D-Day plus 73 years

Troops approaching Omaha Beach in a Higgins boat on June 6, 1944. National Archives Image.

Troops approaching Omaha Beach in a Higgins boat on June 6, 1944. National Archives Image.

In combat, you have to learn to rely on the guy next to you. Sometimes, blogging is (slightly) like that — minus the danger.

I was worried that I wouldn’t have time today to write about D-Day, so Bryan Caskey did so on his blog and said I could refer y’all to it.

Thanks, Bryan! An excerpt from his post:

73 years ago, over 150,000 Allied troops landed on the shores of France, intent on reclaiming Europe from the German army that had overrun and occupied Europe. It was a calculated gamble, and the outcome was far from certain. In the early morning hours of darkness before the sun rose, thousands of men dropped from the sky in connection with the landings.

Of the over 150,000 Allied troops that landed that day, 4 received the Medal of Honor for their actions on that day. One of those men was Teddy Roosevelt’s son.

When the first waves hit the shore at Omaha Beach, they were immediately met with withering fire from fortified German positions. Omaha Beach is a curved beach, like a crescent moon, and it has high bluffs overlooking the shore. Accordingly, it was the most easily defended by the Germans….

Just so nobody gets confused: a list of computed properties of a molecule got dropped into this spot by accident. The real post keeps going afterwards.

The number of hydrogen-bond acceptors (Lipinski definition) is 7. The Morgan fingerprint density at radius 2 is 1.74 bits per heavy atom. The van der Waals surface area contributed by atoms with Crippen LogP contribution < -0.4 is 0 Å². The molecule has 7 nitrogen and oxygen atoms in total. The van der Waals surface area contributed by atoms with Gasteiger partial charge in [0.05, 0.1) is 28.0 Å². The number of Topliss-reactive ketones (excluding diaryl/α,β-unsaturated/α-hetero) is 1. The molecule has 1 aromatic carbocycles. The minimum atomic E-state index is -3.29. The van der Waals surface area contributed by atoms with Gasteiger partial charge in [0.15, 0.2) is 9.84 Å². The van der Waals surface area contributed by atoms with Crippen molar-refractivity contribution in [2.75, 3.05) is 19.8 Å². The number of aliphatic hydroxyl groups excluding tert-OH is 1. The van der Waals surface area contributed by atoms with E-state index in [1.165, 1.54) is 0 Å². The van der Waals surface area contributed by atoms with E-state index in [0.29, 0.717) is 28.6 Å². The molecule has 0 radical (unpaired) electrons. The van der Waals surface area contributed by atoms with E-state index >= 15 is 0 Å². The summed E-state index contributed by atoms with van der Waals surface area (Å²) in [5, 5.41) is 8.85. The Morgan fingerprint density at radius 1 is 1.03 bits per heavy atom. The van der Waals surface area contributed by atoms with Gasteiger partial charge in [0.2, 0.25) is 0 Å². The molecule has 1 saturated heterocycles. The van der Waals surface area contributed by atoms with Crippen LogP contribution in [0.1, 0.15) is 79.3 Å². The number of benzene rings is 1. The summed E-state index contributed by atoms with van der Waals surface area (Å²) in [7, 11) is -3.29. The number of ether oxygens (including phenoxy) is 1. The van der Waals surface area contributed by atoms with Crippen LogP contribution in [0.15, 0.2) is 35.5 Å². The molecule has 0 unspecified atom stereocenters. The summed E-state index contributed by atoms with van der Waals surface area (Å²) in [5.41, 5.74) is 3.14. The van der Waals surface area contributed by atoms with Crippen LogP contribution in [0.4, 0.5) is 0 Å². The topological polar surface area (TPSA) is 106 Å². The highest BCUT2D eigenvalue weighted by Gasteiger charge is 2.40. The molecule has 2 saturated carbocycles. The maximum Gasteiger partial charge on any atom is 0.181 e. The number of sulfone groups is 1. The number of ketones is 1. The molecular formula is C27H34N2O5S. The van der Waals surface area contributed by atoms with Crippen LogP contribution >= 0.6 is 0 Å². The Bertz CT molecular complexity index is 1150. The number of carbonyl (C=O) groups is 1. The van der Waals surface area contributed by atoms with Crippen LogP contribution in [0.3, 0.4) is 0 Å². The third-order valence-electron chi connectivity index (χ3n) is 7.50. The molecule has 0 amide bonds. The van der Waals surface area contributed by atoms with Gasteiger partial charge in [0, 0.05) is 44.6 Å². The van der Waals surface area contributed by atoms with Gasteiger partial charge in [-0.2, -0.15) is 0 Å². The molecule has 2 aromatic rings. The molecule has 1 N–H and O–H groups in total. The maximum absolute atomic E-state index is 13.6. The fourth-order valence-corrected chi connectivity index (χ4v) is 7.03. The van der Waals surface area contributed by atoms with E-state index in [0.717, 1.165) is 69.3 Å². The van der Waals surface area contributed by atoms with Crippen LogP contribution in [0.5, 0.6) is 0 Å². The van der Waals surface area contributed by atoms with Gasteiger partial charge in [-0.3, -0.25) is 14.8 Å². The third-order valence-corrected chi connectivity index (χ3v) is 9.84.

All I’ll add for the moment is this story today about Andrew Higgins, whose little boats made down in New Orleans won the war — along with the M-1 Garand, the Jeep, the C-47 and all sorts of other legendary hardware:

D-Day’s hero: Andrew Higgins loved bourbon, cursed a lot and built the boats that won WWII

Andrew Jackson Higgins, the man Dwight D. Eisenhower once credited with winning World War II, was a wild and wily genius.